Newspaper article The Tuscaloosa News

Alabama Vice Chancellor Jo Bonner Talks about His New Role

Newspaper article The Tuscaloosa News

Alabama Vice Chancellor Jo Bonner Talks about His New Role

Article excerpt

Former U.S. Congressman Jo Bonner envisions his new role as the vice chancellor for government relations and economic development at the University of Alabama System as nothing new for the system or himself.

"In many ways, I find myself doing what I have always done and that is connecting people to people," Bonner said.

Bonner, who joined the UA System staff on Aug. 16 in the recently created vice chancellorship position, offered the example of former UA System Chancellor Malcolm Portera's involvement in the recruitment of Mercedes-Benz in the early 1990s as a template for his role in economic development.

Bonner, who resigned from the U.S. House on Aug. 2 to take the system job, said he would build on the work of Bill Jones, who retired as director of government relations for the system in the spring.

UA System Chancellor Robert Witt said Bonner's first priority will be lobbying for the system in Montgomery, but he believes the former congressman's economic development responsibilities will dovetail seamlessly with the government relations responsibilities.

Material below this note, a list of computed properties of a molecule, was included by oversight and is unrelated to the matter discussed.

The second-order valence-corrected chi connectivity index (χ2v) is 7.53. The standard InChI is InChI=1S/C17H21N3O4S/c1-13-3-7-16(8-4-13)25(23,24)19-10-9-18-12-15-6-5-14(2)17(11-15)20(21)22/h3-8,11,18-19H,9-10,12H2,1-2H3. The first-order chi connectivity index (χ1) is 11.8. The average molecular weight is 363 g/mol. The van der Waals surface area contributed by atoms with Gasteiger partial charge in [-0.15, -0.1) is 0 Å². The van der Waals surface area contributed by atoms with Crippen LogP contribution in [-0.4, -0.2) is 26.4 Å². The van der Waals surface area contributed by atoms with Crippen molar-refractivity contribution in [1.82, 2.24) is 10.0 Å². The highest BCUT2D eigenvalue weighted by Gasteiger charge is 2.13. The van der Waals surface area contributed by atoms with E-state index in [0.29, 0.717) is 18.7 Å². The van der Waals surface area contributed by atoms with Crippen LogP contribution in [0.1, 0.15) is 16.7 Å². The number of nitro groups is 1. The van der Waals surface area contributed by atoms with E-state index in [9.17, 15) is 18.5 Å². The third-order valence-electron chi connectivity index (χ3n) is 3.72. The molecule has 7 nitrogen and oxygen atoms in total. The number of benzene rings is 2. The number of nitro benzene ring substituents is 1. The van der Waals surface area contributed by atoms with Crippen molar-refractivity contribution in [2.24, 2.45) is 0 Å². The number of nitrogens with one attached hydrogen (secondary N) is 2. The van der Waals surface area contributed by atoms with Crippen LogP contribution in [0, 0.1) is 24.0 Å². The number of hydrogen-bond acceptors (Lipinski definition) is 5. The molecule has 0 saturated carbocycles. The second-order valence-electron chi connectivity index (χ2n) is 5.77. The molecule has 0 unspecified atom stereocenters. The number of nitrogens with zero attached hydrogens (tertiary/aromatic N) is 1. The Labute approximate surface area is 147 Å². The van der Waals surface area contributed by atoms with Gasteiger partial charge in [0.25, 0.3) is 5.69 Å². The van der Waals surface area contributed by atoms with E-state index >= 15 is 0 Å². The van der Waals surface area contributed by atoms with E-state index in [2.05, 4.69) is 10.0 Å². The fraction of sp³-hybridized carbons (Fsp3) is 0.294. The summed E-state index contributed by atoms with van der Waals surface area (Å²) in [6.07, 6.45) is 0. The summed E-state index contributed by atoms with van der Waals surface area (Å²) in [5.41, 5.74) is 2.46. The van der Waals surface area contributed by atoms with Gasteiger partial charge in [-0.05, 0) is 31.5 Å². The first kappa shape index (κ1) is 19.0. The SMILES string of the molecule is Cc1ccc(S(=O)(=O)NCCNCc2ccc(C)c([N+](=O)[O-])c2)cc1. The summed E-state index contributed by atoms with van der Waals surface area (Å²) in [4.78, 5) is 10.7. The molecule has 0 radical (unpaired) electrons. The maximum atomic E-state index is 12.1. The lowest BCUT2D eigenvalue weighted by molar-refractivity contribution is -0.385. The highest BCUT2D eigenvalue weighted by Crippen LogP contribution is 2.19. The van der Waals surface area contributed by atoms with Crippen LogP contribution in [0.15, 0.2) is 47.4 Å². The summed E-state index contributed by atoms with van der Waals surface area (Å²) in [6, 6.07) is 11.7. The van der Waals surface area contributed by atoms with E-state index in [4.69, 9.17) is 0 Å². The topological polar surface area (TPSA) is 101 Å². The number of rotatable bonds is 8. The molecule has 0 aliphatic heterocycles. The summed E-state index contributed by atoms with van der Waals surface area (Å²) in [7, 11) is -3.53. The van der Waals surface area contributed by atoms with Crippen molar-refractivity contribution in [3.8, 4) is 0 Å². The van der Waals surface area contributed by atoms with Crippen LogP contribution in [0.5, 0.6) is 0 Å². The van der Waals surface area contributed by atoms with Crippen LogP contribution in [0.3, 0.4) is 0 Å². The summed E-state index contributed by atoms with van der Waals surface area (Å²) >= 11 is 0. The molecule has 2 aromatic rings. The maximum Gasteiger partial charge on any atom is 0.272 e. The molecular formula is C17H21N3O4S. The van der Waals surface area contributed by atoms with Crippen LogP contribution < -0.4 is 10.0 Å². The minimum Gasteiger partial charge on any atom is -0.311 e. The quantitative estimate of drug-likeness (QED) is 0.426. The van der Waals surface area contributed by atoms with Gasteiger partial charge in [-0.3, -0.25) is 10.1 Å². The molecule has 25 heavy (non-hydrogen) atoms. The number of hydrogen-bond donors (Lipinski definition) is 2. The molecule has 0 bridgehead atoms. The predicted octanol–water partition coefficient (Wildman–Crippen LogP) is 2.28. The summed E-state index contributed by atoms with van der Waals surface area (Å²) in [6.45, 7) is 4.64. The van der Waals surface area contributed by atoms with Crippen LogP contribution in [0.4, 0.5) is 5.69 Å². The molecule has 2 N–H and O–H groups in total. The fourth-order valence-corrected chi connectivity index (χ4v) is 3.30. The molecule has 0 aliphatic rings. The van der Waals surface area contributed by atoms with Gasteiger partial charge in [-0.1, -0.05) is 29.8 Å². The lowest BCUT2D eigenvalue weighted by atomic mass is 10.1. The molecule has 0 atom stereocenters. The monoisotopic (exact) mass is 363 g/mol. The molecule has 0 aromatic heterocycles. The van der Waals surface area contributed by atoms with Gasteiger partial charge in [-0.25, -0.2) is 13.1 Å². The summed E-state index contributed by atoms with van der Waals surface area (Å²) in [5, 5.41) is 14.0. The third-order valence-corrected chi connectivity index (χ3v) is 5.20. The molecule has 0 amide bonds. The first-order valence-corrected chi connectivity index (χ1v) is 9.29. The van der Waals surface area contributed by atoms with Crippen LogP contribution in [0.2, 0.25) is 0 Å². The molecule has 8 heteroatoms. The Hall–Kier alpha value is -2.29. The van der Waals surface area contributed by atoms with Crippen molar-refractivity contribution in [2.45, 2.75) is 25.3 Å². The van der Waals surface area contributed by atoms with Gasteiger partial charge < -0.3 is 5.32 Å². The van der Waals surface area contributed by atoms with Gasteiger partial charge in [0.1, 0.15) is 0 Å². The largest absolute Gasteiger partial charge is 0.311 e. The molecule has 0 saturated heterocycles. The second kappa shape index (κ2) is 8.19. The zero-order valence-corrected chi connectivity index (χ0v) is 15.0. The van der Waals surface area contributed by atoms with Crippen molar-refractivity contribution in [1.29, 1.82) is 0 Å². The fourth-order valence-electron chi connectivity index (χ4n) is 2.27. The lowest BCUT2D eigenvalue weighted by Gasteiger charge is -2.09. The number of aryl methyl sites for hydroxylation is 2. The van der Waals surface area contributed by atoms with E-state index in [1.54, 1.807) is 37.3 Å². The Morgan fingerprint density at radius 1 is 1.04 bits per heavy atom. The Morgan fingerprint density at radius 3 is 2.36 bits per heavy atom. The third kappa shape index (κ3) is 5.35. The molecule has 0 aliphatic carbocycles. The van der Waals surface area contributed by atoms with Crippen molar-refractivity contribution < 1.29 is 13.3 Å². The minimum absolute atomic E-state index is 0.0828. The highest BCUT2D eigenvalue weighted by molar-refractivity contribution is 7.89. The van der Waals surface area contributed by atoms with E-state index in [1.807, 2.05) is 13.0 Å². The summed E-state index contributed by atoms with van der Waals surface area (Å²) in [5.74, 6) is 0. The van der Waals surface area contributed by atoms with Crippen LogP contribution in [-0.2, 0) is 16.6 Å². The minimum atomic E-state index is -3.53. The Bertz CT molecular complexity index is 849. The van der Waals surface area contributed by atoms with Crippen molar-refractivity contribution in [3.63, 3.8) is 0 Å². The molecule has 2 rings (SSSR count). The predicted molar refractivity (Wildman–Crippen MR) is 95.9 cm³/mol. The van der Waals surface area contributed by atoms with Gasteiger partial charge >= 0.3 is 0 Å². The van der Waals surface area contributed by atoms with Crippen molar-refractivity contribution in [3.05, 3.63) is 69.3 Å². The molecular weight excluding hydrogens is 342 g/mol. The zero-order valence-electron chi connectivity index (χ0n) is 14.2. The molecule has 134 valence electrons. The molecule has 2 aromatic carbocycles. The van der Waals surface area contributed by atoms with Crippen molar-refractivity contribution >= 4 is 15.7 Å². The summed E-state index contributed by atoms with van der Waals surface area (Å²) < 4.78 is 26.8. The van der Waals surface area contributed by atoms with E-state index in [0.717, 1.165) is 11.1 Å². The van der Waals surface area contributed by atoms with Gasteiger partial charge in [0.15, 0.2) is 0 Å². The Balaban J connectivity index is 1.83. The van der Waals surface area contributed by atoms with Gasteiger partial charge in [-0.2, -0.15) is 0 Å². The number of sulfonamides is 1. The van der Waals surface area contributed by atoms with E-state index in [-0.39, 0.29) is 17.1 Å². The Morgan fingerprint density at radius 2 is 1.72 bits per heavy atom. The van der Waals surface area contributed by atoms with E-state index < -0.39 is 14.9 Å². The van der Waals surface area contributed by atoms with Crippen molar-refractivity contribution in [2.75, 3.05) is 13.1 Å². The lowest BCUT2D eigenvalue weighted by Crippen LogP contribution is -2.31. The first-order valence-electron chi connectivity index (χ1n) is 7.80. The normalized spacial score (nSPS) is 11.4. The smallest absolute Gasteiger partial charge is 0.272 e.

Witt said the system decided to formally add economic development as a responsibility of the position following the retirement of Jones. Witt said the additional responsibilities of the new role merited an elevation from a directorship to a vice chancellorship. Bonner's annual salary will be $350,000.

Witt said Bonner, the brother of UA President Judy Bonner, had an ideal mix of skills, experience and perspective for the dual roles.

"A native son of Alabama, he knows how to advocate persuasively with elected officials and sell the merits of our state to global audiences. We are delighted to have him on board," Witt wrote in an email.

Witt did not comment on whether other candidates for the job were considered and what qualifications the system sought in the candidates.

"Looking forward, our goal is to help Alabama continue to grow by partnering with public and private entities to attract new industry, help existing businesses flourish in the 21st century, and add new high-wage jobs," Witt wrote in the email. "The stronger Alabama's economy becomes, the better our state will be able to support education, so it's a win-win all around."

Bonner said he believed there was a direct correlation between the health of the system and the health of the state, adding the UA System had an approximate $5 billion impact on Alabama's economy.

Witt cast economic development as a standing interest for the system.

"Innovative and successful economic development projects are a long-standing priority for our three campuses," Witt wrote. "Our faculty members in Birmingham, Huntsville and Tuscaloosa are at the forefront of job creation, industrial recruitment and retention in wide-ranging areas -- business, engineering, medicine, aerospace, optics, transportation and manufacturing to name just a few. …

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